NCPA - National Center for Policy Analysis


May 6, 2008

A gold star to John McCain for his just released plan for reforming health care.  He takes on problems that have contributed to cost escalation.  The key salvo is aimed at the central pillar of our health care system -- tax-subsidized employer-provided health care, says columnist Star Parker.

For instance:

  • About 70 percent of Americans get their health care where they work.
  • The McCain plan offers a $5,000 tax credit to families and $2,500 to individuals to purchase health care on their own.
  • McCain would further enhance competition and consumer power by ending the 50 separate state fiefdoms and allow the health care market to be open nationwide.

This would end the inherent inequity of some getting tax-free health care from their employers, but others having to purchase it with after-tax dollars.  Aside from the inequities, the employer-based system has also been an engine for driving up costs.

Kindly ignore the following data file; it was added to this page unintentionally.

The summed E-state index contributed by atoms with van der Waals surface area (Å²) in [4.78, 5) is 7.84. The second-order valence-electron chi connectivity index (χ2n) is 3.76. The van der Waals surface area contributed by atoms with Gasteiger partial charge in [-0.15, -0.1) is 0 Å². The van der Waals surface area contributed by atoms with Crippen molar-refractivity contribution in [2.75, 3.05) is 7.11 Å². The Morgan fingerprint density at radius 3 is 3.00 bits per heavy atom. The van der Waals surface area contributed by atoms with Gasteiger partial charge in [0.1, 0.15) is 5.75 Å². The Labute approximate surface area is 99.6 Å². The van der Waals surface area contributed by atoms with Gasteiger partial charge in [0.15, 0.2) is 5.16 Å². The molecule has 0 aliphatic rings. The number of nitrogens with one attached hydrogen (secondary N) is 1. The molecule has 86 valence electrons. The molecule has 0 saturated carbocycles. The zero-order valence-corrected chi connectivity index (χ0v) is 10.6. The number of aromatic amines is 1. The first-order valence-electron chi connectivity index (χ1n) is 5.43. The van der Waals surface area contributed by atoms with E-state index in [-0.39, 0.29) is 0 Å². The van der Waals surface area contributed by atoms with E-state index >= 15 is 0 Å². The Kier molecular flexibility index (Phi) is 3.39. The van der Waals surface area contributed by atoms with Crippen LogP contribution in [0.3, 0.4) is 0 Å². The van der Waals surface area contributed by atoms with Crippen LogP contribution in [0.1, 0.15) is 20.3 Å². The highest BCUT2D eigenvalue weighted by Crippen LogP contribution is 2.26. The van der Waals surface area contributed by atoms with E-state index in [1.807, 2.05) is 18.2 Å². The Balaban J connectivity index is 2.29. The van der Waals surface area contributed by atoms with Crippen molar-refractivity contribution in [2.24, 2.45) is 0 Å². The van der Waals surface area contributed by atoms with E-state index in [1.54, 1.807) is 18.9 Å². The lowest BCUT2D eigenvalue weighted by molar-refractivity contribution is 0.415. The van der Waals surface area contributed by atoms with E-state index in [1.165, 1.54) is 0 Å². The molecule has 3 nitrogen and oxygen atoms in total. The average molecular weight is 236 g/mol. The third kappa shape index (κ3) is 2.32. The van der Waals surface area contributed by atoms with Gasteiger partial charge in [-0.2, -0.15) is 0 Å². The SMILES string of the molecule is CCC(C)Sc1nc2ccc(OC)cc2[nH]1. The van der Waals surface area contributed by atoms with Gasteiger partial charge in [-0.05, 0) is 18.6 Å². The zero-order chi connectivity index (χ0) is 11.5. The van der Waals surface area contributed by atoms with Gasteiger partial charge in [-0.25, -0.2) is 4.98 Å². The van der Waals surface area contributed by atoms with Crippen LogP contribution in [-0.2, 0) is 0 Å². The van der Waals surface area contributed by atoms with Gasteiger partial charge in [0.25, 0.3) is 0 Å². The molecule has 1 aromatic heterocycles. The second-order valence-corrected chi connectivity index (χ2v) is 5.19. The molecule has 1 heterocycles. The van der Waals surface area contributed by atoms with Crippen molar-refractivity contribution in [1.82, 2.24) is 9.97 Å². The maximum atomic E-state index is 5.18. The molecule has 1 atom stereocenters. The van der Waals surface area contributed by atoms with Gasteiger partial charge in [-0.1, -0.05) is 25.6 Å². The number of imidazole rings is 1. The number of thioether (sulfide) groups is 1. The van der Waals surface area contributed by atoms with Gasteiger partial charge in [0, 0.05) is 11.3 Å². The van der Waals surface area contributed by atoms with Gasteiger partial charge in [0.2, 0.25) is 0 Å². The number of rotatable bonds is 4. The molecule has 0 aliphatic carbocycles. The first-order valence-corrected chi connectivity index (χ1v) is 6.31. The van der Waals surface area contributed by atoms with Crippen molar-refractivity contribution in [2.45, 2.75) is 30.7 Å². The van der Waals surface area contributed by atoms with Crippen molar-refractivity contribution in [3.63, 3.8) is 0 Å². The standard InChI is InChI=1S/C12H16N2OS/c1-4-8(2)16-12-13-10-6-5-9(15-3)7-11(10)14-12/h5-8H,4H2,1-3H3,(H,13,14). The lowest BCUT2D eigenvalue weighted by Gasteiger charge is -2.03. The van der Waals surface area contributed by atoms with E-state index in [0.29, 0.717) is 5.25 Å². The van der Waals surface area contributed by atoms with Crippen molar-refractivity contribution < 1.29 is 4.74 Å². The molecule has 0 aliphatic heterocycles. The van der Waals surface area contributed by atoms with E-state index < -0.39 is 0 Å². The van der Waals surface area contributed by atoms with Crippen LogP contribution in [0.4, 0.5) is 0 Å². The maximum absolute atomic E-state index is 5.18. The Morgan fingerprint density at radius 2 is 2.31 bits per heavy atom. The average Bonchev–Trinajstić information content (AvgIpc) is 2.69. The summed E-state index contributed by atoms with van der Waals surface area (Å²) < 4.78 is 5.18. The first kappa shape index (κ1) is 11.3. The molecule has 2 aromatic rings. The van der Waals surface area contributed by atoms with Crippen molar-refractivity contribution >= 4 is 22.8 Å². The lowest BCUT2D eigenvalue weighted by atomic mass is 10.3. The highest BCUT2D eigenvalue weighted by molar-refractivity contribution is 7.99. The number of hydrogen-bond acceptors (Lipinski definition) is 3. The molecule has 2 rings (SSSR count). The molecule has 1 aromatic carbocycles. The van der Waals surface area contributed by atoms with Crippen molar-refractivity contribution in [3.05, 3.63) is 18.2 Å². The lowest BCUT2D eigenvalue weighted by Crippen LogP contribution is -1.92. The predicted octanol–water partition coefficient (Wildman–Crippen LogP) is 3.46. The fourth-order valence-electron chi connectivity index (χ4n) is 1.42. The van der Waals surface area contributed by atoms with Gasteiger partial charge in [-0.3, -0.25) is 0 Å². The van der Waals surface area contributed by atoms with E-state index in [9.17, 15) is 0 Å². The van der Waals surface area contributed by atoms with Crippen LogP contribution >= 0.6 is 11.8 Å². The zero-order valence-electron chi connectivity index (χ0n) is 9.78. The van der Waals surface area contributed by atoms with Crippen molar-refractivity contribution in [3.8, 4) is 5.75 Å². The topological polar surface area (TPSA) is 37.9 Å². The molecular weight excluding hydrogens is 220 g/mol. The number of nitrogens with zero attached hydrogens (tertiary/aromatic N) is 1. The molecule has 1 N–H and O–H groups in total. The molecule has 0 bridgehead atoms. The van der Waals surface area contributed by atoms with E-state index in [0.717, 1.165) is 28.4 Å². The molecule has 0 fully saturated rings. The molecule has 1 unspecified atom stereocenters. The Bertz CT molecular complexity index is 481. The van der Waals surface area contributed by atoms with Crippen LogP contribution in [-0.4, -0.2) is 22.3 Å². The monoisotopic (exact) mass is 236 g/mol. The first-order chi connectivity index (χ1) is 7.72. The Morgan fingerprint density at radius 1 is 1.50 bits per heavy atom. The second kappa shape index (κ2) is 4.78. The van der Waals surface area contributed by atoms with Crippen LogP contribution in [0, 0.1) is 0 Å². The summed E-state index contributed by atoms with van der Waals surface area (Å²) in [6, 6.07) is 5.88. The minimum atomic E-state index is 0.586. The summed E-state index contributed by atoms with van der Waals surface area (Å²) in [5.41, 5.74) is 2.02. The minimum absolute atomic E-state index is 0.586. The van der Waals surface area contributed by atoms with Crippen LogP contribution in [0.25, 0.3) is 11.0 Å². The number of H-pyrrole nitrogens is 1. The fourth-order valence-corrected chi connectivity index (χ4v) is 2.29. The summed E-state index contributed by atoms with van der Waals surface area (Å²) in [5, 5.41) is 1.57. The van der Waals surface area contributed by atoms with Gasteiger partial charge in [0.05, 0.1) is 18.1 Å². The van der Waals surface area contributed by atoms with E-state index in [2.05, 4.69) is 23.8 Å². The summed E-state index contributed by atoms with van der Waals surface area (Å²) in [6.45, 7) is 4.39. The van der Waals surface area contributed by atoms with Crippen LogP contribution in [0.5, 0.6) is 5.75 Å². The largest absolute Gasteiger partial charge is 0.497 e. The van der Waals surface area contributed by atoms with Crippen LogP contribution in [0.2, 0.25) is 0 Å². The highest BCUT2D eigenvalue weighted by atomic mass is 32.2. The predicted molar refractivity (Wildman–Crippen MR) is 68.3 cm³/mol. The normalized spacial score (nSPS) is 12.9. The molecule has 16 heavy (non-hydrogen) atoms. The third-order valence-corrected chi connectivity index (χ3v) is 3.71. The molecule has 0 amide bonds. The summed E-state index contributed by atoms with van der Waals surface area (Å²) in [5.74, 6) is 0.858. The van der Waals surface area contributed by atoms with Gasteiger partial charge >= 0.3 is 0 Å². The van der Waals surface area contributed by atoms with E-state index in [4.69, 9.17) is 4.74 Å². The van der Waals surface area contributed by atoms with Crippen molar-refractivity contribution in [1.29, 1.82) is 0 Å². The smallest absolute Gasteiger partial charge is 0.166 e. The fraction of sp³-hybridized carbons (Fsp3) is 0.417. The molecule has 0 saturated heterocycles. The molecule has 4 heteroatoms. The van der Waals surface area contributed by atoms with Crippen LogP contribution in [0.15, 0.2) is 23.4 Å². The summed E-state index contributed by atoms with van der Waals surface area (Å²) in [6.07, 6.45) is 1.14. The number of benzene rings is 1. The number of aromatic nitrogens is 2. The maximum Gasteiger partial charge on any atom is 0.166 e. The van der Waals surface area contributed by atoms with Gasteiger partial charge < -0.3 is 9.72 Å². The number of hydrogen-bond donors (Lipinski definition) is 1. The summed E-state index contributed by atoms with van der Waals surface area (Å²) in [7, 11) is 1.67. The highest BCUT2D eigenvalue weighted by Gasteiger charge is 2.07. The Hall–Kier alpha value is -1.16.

For example:

  • The higher your income and tax bracket, the more you're subsidized for your health care.
  • As a result, consumer power and responsibility are slighted.

In what other marketplace would you have the equivalent of a doctor prescribing a test and the patient not even thinking to ask if it's necessary or how much it costs?  According to David Gratzer of the Manhattan Institute:

  • The individual out-of-pocket portion of health expenditures dropped from 42 percent in 1960 to 14 percent in 2002. 
  • Meanwhile, per capita health care spending more than quintupled.

Hillary Clinton and Barack Obama can't grasp that our perverse health care economics result from over-centralization, so they propose even more.  They propose to lower costs through subsidies financed by massive tax increases.

McCain's approach will use markets and consumer power to drive down costs and open the door to innovation.  Issues remain, but McCain has gotten this debate off on the right note, says Parker.

Source: Star Parker, "His Health Care Plan Also Makes Most Sense," Boston Herald, May 5, 2008.

For text: 


Browse more articles on Health Issues